With school entrance exams still reported to be going ahead in the autumn, now is a good moment to reflect on the 11+ and 13+ exams. We spoke with our fantastic schools expert Sally Hobbs to go over some of the differences between the two systems, and what they mean for your child.

For most parents and most children, there won’t be any choice at all between the 11+ and 13+. It’ll be one or the other, based on which schools your child is targeting. Whilst venerable institutions such as Winchester, Eton or Harrow still use the Common Entrance exam at 13+, most schools use the 11+. Furthermore, many prep schools don’t take students beyond age 11, so, if they’re attending one of these, your child will have little choice but to move on at the 11+ stage. So, although it’s not as simple as a direct contest, it is still worth pausing to consider some of the implications of both these systems existing side by side, and what it means for children.

Indeed, with an increasing and important emphasis given to children’s mental health and overall well-being (which the current lockdown should only serve to enhance), there is a valid question as to whether the concurrence of the two entry points is best for children.

The key differences

There is a quite substantial difference between the demands of the 11+ and of the 13+. While the 11+ tests Maths, English and Reasoning, the 13+ extends to encompass the broader curriculum, including the Sciences as a compulsory paper, while giving students choice as to the other exams they take (they might sit papers in History, Ancient Greek or Spanish, for example).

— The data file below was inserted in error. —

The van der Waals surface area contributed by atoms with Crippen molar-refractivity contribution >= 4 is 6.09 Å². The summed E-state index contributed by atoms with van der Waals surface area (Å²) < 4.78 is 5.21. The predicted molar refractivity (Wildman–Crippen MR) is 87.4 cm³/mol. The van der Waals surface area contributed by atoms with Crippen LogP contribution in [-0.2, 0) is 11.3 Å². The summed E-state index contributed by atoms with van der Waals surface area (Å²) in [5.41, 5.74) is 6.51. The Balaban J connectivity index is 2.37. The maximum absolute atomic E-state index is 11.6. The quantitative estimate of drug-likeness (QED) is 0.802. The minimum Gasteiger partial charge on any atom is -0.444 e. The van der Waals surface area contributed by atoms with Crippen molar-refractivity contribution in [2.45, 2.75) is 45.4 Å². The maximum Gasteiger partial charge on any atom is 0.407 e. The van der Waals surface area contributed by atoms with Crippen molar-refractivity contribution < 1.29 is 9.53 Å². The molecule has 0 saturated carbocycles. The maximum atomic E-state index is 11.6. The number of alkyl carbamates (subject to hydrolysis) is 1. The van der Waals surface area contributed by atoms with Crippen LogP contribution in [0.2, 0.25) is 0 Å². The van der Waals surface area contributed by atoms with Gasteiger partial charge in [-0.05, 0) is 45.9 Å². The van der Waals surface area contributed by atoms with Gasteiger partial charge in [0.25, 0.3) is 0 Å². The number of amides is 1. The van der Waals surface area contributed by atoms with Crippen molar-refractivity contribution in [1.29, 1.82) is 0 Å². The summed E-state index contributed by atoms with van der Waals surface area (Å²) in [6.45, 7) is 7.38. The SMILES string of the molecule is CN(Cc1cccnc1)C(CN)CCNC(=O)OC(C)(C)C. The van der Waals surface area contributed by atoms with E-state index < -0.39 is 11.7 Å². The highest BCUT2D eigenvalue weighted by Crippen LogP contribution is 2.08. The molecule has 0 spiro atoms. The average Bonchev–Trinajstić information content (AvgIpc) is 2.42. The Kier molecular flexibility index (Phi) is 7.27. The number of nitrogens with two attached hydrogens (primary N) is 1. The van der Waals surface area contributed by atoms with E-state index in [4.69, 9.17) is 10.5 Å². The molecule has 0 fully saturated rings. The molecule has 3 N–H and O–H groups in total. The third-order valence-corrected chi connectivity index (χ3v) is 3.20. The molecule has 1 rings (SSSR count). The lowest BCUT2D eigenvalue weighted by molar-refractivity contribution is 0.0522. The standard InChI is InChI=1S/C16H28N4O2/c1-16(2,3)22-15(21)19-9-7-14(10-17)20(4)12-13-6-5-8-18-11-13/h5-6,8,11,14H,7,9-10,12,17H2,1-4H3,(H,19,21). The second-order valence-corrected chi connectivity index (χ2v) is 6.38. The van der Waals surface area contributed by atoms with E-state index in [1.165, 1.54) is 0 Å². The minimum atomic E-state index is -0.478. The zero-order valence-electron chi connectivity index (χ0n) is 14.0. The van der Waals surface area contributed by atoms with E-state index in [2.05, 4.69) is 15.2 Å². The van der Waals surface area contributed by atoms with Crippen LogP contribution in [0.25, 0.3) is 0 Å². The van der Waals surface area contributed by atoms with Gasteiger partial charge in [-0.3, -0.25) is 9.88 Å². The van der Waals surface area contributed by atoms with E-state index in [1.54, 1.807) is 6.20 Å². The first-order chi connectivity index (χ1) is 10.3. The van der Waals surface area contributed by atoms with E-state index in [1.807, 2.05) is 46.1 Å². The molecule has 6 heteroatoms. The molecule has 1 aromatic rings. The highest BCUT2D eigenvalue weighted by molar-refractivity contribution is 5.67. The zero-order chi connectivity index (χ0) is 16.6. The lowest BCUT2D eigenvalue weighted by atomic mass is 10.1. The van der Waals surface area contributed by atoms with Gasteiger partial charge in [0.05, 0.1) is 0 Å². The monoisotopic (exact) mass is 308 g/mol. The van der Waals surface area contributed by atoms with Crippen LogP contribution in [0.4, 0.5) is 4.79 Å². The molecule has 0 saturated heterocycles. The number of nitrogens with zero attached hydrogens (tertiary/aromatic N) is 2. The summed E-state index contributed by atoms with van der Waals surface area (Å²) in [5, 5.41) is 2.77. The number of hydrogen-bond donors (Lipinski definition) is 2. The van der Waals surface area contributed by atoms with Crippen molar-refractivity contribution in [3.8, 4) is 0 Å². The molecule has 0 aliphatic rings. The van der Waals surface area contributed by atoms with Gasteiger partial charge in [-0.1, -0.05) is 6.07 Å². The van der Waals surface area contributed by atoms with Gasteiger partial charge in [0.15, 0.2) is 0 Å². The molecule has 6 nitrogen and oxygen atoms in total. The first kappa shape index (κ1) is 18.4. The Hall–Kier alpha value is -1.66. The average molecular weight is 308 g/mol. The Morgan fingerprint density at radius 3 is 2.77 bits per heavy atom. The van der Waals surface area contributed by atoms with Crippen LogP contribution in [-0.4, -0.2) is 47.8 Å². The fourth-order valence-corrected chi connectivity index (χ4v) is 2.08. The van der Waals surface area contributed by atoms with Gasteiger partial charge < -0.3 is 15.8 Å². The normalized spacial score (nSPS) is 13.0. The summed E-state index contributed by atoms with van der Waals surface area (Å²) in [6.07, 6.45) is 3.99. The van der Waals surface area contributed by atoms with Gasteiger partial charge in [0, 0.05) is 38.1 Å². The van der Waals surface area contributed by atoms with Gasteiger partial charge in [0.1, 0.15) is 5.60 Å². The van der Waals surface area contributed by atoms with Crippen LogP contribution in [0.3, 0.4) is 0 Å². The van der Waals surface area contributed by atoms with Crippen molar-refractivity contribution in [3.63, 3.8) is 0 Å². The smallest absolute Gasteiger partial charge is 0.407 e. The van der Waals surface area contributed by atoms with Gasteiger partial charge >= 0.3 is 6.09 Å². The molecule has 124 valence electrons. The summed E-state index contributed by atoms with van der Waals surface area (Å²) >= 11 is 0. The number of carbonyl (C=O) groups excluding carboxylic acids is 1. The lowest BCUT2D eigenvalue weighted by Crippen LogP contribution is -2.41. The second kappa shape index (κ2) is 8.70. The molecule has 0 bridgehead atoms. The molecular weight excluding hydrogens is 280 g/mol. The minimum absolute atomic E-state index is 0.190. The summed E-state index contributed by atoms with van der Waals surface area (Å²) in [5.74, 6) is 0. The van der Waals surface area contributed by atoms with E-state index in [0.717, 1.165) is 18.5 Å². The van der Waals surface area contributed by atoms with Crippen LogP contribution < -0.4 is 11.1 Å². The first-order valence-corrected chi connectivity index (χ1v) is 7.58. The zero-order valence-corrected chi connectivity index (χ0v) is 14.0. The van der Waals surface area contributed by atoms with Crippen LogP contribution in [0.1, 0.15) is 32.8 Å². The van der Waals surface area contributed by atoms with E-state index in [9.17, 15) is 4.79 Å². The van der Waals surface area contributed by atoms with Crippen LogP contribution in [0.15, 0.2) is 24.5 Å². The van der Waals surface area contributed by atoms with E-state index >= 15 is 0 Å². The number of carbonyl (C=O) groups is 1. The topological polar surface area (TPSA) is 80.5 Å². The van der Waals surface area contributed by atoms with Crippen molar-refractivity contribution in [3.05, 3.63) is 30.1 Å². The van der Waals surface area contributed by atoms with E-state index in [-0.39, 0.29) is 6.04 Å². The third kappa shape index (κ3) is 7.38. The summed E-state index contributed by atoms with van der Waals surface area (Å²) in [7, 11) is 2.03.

Both are intense and tiring for children, requiring multiple exams and putting them under a good deal of pressure. With the range of subjects and the need to prepare for them all thoroughly, however, the 13+ places special demands. As a result, the 13+ is increasingly falling prey to discussions surrounding fairness and equality; it is far easier to prepare for these exams from a position of strength than it is to break into this system from a state sector where everything is geared around the 11+.

Bridging the gap and some uncertainties

Accordingly, schools which admit at 13+ are becoming increasingly flexible, either letting in more students at the 11+ stage or providing other options. Some are creating associations with schools which can operate as feeder schools and teach children until 13. Eagle House, for example, fulfills this role for Wellington College. Others are opening bursaries for students to spend two years at another school before moving over to them. Outside of the schools themselves, the Royal National Children’s Springboard Foundation gives opportunities for children from non-traditional backgrounds to access 13+ schools.

These measures, however, seem to be swimming against the current. School entrance exams appear to be in something of a transitional moment, one that might be encouraged or sent in new directions as a result of the uncertainties of the current Covid-19 crisis.